impl_serial_for_tuple!((a, A), (b, B));
impl_serial_for_tuple!((a, A), (b, B), (c, C));
impl_serial_for_tuple!((a, A), (b, B), (c, C), (d, D));
impl_serial_for_tuple!((a, A), (b, B), (c, C), (d, D), (e, E));
impl_serial_for_tuple!((a, A), (b, B), (c, C), (d, D), (e, E), (f, F));
impl_serial_for_tuple!((a, A), (b, B), (c, C), (d, D), (e, E), (f, F),
(g, G));
impl_serial_for_tuple!((a, A), (b, B), (c, C), (d, D), (e, E), (f, F),
(g, G), (h, H));
impl_serial_for_tuple!((a, A), (b, B), (c, C), (d, D), (e, E), (f, F),
(g, G), (h, H), (i, I));
impl_serial_for_tuple!((a, A), (b, B), (c, C), (d, D), (e, E), (f, F),
(g, G), (h, H), (i, I), (j, J));
impl_serial_for_tuple!((a, A), (b, B), (c, C), (d, D), (e, E), (f, F),
(g, G), (h, H), (i, I), (j, J), (k, K));
impl_serial_for_tuple!((a, A), (b, B), (c, C), (d, D), (e, E), (f, F),
(g, G), (h, H), (i, I), (j, J), (k, K), (l, L));
macro_rules! unsigned_serial {
($($ty:ty),*) => {
$(
impl Serial for $ty {
fn new() -> $ty {
0
}
fn next<S: Serial>(s: &mut S) -> Option<$ty> {
*s.checked_add(1)
}
}
)*
}
}
unsigned_arbitrary! {
usize, u8, u16, u32, u64
}
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use Serial;
use std::fmt;
use std::panic;
use tester::Status::{Pass, Fail};
/// The primary `smallcheck` type for setting search depth and running tests.
pub struct SmallCheck<S> where S: Serial {
depth: usize,
serial: S,
}
impl<S> SmallCheck<S> where S: Serial {
pub fn new() -> SmallCheck<S> {
SmallCheck {
depth: 100,
serial: S::new(),
}
}
pub fn test<A>(&mut self, f: A) -> Result<usize, TestResult> where A: Testable {
unimplemented!()
}
/// Test a property and call `panic!` on failure.
///
/// Because of the way SmallCheck works the `panic!` will contain the
/// 'smallest' failing case for your input.
///
/// This method plugs into Rust's unit testing infrastructure, unlike
/// `test`.
pub fn check<A>(&mut self, f: A) where A: Testable {
match self.test(f) {
Ok(total_tests) => println!("(Passed {} tests.)", total_tests),
Err(result) => panic!(result.failed_msg()),
}
}
}
/// `Testable` describes types (e.g., a function) whose values can be
/// tested.
///
/// tbh I don't fully know what this means for `smallcheck` yet. I have vague
/// ideas.
pub trait Testable: Send + 'static {
fn result<S: Serial>(&self, &mut S) -> TestResult;
}
impl Testable for bool {
fn result<S: Serial>(&self, _: &mut S) -> TestResult {
TestResult::from_bool(*self)
}
}
impl Testable for () {
fn result<S: Serial>(&self, _: &mut S) -> TestResult {
TestResult::passed()
}
}
impl Testable for TestResult {
fn result<S: Serial>(&self, _: &mut S) -> TestResult { self.clone() }
}
impl<A, E> Testable for Result<A, E>
where A: Testable, E: fmt::Debug + Send + 'static {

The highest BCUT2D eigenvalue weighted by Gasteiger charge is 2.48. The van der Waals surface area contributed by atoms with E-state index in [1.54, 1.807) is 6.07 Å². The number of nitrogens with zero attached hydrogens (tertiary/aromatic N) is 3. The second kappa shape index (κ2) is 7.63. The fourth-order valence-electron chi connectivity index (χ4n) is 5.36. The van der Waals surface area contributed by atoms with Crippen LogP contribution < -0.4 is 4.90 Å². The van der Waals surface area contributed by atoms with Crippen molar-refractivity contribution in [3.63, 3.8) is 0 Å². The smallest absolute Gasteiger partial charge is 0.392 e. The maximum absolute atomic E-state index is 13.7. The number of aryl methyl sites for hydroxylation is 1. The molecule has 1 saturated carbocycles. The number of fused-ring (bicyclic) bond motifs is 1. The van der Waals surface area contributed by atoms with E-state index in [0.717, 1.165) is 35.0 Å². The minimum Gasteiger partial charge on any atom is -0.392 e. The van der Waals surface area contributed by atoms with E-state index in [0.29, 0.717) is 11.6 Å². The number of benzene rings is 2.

fn result<S: Serial>(&self, s: &mut S) -> TestResult {
match *self {
Ok(ref r) => r.result(s),
Err(ref err) => TestResult::error(format!("{:?}", err)),
}
}
}
macro_rules! testable_fn {
($($name: ident),*) => {
impl<T: Testable, $($name: Serial + fmt::Debug),*> Testable for fn($($name),*) -> T {
fn result<S: Serial>(&self, s: &mut S) -> TestResult {
let a: Option<($($name,)*)> = Serial::next(s);
if let Some(a) = a {
let self_ = *self;
let ( $($name,)* ) = a.clone();
let mut r = safe(move || {self_($($name),*)}).result(s);
let ( $($name,)* ) = a.clone();
r.arguments = vec![$(format!("{:?}", $name),)*];
r
} else {
TestResult::passed()
}
}
}
}
}
testable_fn!();
testable_fn!(A);
testable_fn!(A, B);
testable_fn!(A, B, C);
testable_fn!(A, B, C, D);
testable_fn!(A, B, C, D, E);
testable_fn!(A, B, C, D, E, F);
testable_fn!(A, B, C, D, E, F, G);
testable_fn!(A, B, C, D, E, F, G, H);
testable_fn!(A, B, C, D, E, F, G, H, I);
testable_fn!(A, B, C, D, E, F, G, H, I, J);
testable_fn!(A, B, C, D, E, F, G, H, I, J, K);
testable_fn!(A, B, C, D, E, F, G, H, I, J, K, L);
fn safe<T, F>(fun: F) -> Result<T, String>
where F: FnOnce() -> T, F: Send + 'static, T: Send + 'static {
panic::catch_unwind(panic::AssertUnwindSafe(fun)).map_err(|any_err| {
// Extract common types of panic payload:
// panic and assert produce &str or String
if let Some(&s) = any_err.downcast_ref::<&str>() {
s.to_owned()
} else if let Some(s) = any_err.downcast_ref::<String>() {
s.to_owned()
} else {
"UNABLE TO SHOW RESULT OF PANIC.".to_owned()
}
})
}
/// Describes the status of a single instance of a test.
///
/// All testable things must be capable of producing a `TestResult`.
#[derive(Clone, Debug)]
pub struct TestResult {
status: Status,
arguments: Vec<String>,
err: Option<String>,
}
/// Whether a test has passed, failed or been discarded.
#[derive(Clone, Debug)]
enum Status { Pass, Fail }
impl TestResult {
/// Produces a test result that indicates the current test has passed.
pub fn passed() -> TestResult { TestResult::from_bool(true) }
/// Produces a test result that indicates the current test has failed.
pub fn failed() -> TestResult { TestResult::from_bool(false) }
/// Produces a test result that indicates failure from a runtime error.
pub fn error<S: Into<String>>(msg: S) -> TestResult {
let mut r = TestResult::from_bool(false);
r.err = Some(msg.into());
r
}
/// Converts a `bool` to a `TestResult`. A `true` value indicates that
/// the test has passed and a `false` value indicates that the test
/// has failed.
pub fn from_bool(b: bool) -> TestResult {
TestResult {
status: if b { Pass } else { Fail },
arguments: vec![],
err: None,
}
}
fn failed_msg(&self) -> String {
match self.err {
None => {
format!("[quickcheck] TEST FAILED. Arguments: ({})",
self.arguments.connect(", "))
}
Some(ref err) => {
format!("[quickcheck] TEST FAILED (runtime error). \
Arguments: ({})\nError: {}",
self.arguments.connect(", "), err)
}
}
}
}